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J Cell Physiol. 2003 Jul;196(1):196-205.

Cdc42 and RhoA are differentially regulated during arachidonate-mediated HeLa cell adhesion.

Author information

1
Department of Biochemistry and Molecular Biology, University of Massachusetts, Amherst 01003, USA. lroberts@bio.umass.edu

Abstract

Cell adhesion to extracellular matrix requires stimulation of an eicosanoid signaling pathway through the metabolism of arachidonate by 5-lipoxygenase to leukotrienes and cyclooxygenase-1/2 to prostaglandins, as well as activation of the small GTPase signaling pathway involving Cdc42 and Rho. These signaling pathways direct remodeling of the actin cytoskeleton during the adhesion process, specifically the polymerization of actin during cell spreading and the bundling of actin filaments when cells migrate. However, few studies linking these signaling pathways have been described in the literature. We have previously shown that HeLa cell adhesion to collagen requires oxidation of arachidonic acid (AA) by lipoxygenase for actin polymerization and cell spreading, and cyclooxygenase for bundling actin filaments during cell migration. We demonstrate that small GTPase activity is required for HeLa cell spreading upon gelatin, and that Cdc42 is activated while Rho is downregulated during the spreading process. Using constitutively active and dominant negative expression studies, we show that Cdc42 is required for HeLa cell spreading and migration, while activated RhoA is antagonistic towards spreading. Constitutively active RhoA promotes cell migration and increases the degree of actin bundling in HeLa cells. Further, we demonstrate that activation of either the AA oxidation pathway or the small GTPase pathway cannot rescue inhibition of spreading when the alternate pathway is blocked. Our results suggest (1) both the eicosanoid signaling pathway and small GTPase activation are required during HeLa cell adhesion, and (2) these signaling pathways converge to properly direct remodeling of the actin cytoskeleton during HeLa cell spreading and migration upon collagen.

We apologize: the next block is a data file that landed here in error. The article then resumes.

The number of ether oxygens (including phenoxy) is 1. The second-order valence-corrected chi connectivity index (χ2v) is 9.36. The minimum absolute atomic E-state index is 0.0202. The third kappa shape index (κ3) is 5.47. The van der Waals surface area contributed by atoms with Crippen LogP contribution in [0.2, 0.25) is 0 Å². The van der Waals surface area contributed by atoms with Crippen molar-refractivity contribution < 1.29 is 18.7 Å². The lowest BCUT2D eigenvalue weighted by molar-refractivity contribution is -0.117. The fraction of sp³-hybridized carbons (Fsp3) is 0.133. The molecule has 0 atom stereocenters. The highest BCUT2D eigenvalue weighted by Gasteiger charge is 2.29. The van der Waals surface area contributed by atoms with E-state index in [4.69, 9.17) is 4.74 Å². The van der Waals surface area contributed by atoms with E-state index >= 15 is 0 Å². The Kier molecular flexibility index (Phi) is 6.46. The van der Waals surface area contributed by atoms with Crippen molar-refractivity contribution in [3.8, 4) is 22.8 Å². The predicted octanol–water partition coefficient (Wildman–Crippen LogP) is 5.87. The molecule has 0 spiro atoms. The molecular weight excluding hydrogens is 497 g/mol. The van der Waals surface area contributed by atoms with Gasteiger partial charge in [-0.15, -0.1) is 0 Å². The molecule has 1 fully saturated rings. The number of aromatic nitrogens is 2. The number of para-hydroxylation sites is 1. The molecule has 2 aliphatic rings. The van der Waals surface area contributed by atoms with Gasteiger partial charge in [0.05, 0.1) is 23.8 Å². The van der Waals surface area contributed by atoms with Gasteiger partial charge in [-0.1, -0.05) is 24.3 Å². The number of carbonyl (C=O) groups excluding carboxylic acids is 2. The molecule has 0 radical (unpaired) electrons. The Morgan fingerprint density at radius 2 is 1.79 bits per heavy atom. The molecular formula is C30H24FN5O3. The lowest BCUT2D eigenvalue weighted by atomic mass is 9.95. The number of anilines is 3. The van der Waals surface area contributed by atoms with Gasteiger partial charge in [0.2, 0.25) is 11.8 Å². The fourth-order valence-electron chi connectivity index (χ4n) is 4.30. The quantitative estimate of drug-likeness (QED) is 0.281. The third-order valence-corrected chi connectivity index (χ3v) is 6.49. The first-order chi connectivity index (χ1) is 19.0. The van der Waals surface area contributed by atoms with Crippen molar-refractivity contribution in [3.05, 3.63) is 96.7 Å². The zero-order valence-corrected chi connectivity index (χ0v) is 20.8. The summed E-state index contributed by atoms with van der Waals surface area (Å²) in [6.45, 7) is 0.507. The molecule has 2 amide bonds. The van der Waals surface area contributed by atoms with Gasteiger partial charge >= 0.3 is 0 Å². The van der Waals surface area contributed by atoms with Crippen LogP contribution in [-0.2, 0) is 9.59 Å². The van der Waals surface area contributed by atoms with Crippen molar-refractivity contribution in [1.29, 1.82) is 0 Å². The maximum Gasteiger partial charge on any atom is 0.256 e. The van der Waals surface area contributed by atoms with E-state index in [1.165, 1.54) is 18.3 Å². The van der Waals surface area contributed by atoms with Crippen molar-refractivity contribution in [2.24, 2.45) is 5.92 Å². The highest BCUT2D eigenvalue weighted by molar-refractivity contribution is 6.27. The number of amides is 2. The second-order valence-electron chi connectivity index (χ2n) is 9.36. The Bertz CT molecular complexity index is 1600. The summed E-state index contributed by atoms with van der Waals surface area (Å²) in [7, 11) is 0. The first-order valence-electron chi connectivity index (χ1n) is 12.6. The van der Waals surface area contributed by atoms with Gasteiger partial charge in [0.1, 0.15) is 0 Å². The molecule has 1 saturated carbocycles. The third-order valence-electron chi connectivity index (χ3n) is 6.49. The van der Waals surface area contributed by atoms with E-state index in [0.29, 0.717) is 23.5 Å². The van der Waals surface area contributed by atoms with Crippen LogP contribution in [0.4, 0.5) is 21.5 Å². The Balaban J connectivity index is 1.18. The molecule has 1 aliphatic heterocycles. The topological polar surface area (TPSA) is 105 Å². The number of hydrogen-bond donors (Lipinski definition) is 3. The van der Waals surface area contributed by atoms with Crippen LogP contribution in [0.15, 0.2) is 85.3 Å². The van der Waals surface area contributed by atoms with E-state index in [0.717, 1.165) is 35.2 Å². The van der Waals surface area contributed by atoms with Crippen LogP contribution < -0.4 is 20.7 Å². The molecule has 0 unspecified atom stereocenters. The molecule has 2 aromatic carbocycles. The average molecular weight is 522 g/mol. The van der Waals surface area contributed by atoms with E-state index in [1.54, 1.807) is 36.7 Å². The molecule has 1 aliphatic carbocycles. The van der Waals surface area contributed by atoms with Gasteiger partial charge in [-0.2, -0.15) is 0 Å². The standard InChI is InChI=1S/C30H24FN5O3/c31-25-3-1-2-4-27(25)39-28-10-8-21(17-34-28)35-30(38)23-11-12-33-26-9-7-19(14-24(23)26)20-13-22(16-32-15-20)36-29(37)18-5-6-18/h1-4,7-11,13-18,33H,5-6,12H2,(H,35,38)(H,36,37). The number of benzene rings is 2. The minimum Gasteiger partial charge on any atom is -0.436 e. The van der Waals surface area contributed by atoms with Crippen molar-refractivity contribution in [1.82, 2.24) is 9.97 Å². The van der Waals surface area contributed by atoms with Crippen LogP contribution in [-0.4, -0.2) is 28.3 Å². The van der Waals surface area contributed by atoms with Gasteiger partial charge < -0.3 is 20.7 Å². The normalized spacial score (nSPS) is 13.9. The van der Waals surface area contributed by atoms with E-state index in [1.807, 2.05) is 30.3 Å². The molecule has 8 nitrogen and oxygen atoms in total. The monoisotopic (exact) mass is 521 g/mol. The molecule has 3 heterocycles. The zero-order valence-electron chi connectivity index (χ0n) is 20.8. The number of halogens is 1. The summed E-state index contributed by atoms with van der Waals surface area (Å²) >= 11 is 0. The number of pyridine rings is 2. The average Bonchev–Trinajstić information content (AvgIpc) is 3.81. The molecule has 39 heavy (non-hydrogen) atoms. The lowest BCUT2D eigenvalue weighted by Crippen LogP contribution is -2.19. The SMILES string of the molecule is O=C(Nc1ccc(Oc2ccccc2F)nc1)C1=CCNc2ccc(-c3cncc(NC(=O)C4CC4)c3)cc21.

PMID:
12767056
DOI:
10.1002/jcp.10303
[Indexed for MEDLINE]

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